Bush Tucker . . .

At dinner, I find myself surrounded by tourists from a geriatric bus tour who’ve traveled from the seaside town of Adelaide to see the Outback before it’s too late.  Seated next to me is a soft-spoken woman named June.  She has clear blue eyes; silvered hair she’s swept up into an immaculate beehive; and the kind of timeless beauty most women hope for as they age.

Between courses—a watery soup, a lackluster tossed salad, a presentable corned beef with cabbage and small roasted red potatoes—June tells me about her life.  How her husband died a few months ago from cancer.  How their only child, a daughter, lives a continent away in Kuala Lumpur. How much she misses them both, as well as her two grandchildren—a boy and a girl.  How friends told her she needed to be with other people.  That she should experience a bit of her own country.  That a change of scenery would do her good.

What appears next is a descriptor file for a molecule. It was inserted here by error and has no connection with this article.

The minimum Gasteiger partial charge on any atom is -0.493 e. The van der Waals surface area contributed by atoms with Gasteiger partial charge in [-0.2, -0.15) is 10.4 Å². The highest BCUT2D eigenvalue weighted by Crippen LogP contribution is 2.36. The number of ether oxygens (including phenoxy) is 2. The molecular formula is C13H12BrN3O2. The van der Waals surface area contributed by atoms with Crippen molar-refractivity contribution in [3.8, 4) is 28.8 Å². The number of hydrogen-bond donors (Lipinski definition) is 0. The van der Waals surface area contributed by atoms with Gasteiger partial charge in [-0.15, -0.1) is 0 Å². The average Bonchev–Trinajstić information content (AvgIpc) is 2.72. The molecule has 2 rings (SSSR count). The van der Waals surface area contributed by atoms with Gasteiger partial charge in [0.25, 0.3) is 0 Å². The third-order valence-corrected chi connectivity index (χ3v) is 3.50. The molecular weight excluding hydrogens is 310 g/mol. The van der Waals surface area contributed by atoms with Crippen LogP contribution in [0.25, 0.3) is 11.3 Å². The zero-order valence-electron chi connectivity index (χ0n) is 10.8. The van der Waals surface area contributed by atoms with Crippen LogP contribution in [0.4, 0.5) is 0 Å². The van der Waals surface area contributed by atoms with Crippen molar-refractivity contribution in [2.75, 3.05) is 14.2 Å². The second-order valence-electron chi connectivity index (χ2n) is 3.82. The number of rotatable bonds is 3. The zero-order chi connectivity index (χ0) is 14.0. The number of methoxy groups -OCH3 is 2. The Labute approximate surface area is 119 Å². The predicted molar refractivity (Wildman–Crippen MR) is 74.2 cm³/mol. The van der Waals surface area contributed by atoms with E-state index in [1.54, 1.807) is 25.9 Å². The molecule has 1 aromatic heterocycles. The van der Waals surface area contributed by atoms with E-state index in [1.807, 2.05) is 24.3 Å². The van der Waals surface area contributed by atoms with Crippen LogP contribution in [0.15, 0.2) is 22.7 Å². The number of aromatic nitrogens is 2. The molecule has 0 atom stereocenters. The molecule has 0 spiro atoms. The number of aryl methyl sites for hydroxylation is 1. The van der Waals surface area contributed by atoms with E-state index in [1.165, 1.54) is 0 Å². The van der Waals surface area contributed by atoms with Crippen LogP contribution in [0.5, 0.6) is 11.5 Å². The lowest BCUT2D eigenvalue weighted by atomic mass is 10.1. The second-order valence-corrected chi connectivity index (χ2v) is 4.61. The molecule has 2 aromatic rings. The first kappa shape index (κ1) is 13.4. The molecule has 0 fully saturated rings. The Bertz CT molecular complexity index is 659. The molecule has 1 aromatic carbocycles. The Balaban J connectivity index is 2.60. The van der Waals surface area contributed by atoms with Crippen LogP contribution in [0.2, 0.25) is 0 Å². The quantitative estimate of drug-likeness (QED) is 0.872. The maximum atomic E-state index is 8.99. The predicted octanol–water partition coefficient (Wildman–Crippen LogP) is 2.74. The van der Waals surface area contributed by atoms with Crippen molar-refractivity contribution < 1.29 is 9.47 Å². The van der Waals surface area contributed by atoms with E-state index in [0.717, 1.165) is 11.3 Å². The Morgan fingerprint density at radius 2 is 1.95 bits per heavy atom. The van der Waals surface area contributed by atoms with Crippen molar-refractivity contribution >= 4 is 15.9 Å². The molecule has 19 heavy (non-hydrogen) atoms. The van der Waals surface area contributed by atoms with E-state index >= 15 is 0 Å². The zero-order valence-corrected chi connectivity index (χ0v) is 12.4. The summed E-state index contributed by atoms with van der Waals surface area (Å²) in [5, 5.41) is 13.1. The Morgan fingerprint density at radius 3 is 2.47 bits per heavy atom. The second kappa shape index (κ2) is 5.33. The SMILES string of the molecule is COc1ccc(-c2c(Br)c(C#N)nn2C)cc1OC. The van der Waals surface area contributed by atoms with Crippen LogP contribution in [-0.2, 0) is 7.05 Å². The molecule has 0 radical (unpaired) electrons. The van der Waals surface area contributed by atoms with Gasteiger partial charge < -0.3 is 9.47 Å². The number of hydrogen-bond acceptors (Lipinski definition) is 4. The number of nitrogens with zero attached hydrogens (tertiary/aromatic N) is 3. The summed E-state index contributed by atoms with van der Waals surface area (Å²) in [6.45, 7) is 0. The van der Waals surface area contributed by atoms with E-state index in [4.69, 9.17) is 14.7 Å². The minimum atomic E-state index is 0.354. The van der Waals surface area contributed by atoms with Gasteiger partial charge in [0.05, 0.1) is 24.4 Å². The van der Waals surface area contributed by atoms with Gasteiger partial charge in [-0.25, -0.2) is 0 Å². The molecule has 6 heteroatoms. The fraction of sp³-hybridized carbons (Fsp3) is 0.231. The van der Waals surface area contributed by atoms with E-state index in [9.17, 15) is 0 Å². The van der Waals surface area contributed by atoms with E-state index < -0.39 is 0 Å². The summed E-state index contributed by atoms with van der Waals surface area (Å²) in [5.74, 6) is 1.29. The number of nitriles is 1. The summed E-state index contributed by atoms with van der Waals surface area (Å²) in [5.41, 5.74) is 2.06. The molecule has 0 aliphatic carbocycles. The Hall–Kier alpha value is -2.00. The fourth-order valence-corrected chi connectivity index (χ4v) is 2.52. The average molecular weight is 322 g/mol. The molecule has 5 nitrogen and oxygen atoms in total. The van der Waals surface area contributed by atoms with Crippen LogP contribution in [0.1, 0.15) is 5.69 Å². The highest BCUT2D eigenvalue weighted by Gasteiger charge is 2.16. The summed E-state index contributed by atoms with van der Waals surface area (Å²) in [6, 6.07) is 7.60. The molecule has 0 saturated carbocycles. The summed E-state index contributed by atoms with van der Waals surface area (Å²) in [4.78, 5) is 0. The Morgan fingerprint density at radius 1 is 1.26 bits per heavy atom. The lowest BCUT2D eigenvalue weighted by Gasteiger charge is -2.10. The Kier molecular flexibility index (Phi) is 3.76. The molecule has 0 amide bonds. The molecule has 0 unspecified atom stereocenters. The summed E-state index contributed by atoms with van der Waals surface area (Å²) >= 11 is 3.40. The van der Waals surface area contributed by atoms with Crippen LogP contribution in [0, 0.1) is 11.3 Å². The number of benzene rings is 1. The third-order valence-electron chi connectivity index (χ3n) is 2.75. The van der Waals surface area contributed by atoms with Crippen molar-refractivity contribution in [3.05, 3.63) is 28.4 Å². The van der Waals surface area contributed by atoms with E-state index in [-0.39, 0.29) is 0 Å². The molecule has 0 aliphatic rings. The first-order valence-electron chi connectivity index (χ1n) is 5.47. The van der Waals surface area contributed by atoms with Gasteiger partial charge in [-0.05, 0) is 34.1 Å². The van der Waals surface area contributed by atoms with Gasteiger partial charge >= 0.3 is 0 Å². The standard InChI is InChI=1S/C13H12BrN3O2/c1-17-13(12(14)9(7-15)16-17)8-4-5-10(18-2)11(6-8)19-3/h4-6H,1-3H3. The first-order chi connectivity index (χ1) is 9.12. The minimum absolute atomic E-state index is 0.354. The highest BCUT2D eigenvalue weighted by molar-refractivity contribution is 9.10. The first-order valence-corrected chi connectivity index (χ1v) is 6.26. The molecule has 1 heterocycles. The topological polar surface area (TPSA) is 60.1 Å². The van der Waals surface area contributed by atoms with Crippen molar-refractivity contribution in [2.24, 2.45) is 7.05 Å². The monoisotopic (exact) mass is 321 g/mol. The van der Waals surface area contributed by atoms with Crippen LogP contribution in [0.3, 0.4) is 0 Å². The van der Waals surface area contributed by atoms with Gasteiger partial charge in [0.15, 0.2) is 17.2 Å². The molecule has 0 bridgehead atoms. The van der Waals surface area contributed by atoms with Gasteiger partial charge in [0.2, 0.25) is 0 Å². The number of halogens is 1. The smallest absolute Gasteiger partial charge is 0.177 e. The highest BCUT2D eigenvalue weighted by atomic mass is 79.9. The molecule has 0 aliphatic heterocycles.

By the time the apple crumble arrives, we’re almost family.

particle of light . . .
the gentle blurring of hands
when we wave farewell

Contemporary Haibun Online, vol. 8, no. 3, October 2012


About Margaret Dornaus

I’m a writer and a teacher, as well as a haiku-doodler. I live in a beautiful woodland setting, surrounded by native oak forests, that inspires me to record haiku snapshots of luna moths and our resident roadrunner, and even an occasional black bear as it hightails it across the top of my road, my mongrel dog barking at its heels as I watch with wonder. My work as a travel writer has appeared in publications from The Dallas Morning News to the Robb Report. You can find examples of my travel writing–as well as excerpts from a travel memoir I’m working on–at my other WordPress site, Travelin’ On. What more than that do you need to know? Only that I started this blog with an eye toward collaboration. Got a haiku? Send it my way. . . . I’m all about new visions & voices. Best, Margaret
This entry was posted in Contemporary Haibun Online, Haibun, Haiku, Haiku-doodle and tagged , , , , , . Bookmark the permalink.

2 Responses to Bush Tucker . . .

  1. A lovely haibun, Margaret. By the end of the story, the reader is family too…

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